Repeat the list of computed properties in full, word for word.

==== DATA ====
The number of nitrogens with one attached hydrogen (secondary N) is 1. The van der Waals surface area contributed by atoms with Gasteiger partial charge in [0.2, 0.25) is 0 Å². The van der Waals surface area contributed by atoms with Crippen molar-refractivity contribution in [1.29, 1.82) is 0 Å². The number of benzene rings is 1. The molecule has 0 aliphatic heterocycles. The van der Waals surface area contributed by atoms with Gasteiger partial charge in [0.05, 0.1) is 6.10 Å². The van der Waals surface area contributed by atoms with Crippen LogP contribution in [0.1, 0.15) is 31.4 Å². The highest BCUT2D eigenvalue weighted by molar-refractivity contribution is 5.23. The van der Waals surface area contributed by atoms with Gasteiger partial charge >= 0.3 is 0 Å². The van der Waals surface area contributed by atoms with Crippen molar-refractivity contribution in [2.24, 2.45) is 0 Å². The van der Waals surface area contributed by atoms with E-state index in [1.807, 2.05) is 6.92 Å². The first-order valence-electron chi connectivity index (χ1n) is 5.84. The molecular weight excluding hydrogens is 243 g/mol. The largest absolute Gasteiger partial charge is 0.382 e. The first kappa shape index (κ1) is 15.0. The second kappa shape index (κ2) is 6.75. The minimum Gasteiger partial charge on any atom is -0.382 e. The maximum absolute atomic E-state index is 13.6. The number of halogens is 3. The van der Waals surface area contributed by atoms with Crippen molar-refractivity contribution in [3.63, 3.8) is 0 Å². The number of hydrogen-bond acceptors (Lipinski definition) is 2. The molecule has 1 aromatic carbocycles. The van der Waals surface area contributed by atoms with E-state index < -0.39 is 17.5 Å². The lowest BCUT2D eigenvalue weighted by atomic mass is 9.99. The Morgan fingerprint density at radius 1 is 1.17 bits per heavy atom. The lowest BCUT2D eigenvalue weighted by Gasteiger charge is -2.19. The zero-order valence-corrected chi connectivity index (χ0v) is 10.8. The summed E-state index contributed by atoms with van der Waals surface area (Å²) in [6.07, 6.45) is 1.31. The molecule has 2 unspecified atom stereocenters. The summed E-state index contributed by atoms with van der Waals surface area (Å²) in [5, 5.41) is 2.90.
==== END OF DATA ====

The number of nitrogens with one attached hydrogen (secondary N) is 1. The van der Waals surface area contributed by atoms with Gasteiger partial charge in [0.2, 0.25) is 0 Å². The van der Waals surface area contributed by atoms with Crippen molar-refractivity contribution in [1.29, 1.82) is 0 Å². The number of benzene rings is 1. The molecule has 0 aliphatic heterocycles. The van der Waals surface area contributed by atoms with Gasteiger partial charge in [0.05, 0.1) is 6.10 Å². The van der Waals surface area contributed by atoms with Crippen LogP contribution in [0.1, 0.15) is 31.4 Å². The highest BCUT2D eigenvalue weighted by molar-refractivity contribution is 5.23. The van der Waals surface area contributed by atoms with Gasteiger partial charge >= 0.3 is 0 Å². The van der Waals surface area contributed by atoms with Crippen molar-refractivity contribution in [2.24, 2.45) is 0 Å². The van der Waals surface area contributed by atoms with E-state index in [1.807, 2.05) is 6.92 Å². The first-order valence-electron chi connectivity index (χ1n) is 5.84. The molecular weight excluding hydrogens is 243 g/mol. The largest absolute Gasteiger partial charge is 0.382 e. The first kappa shape index (κ1) is 15.0. The second kappa shape index (κ2) is 6.75. The minimum Gasteiger partial charge on any atom is -0.382 e. The maximum absolute atomic E-state index is 13.6. The number of halogens is 3. The van der Waals surface area contributed by atoms with Crippen molar-refractivity contribution in [3.63, 3.8) is 0 Å². The number of hydrogen-bond acceptors (Lipinski definition) is 2. The molecule has 1 aromatic carbocycles. The van der Waals surface area contributed by atoms with E-state index < -0.39 is 17.5 Å². The lowest BCUT2D eigenvalue weighted by atomic mass is 9.99. The Morgan fingerprint density at radius 1 is 1.17 bits per heavy atom. The lowest BCUT2D eigenvalue weighted by Gasteiger charge is -2.19. The zero-order valence-corrected chi connectivity index (χ0v) is 10.8. The summed E-state index contributed by atoms with van der Waals surface area (Å²) in [6.07, 6.45) is 1.31. The molecule has 2 unspecified atom stereocenters. The summed E-state index contributed by atoms with van der Waals surface area (Å²) in [5, 5.41) is 2.90.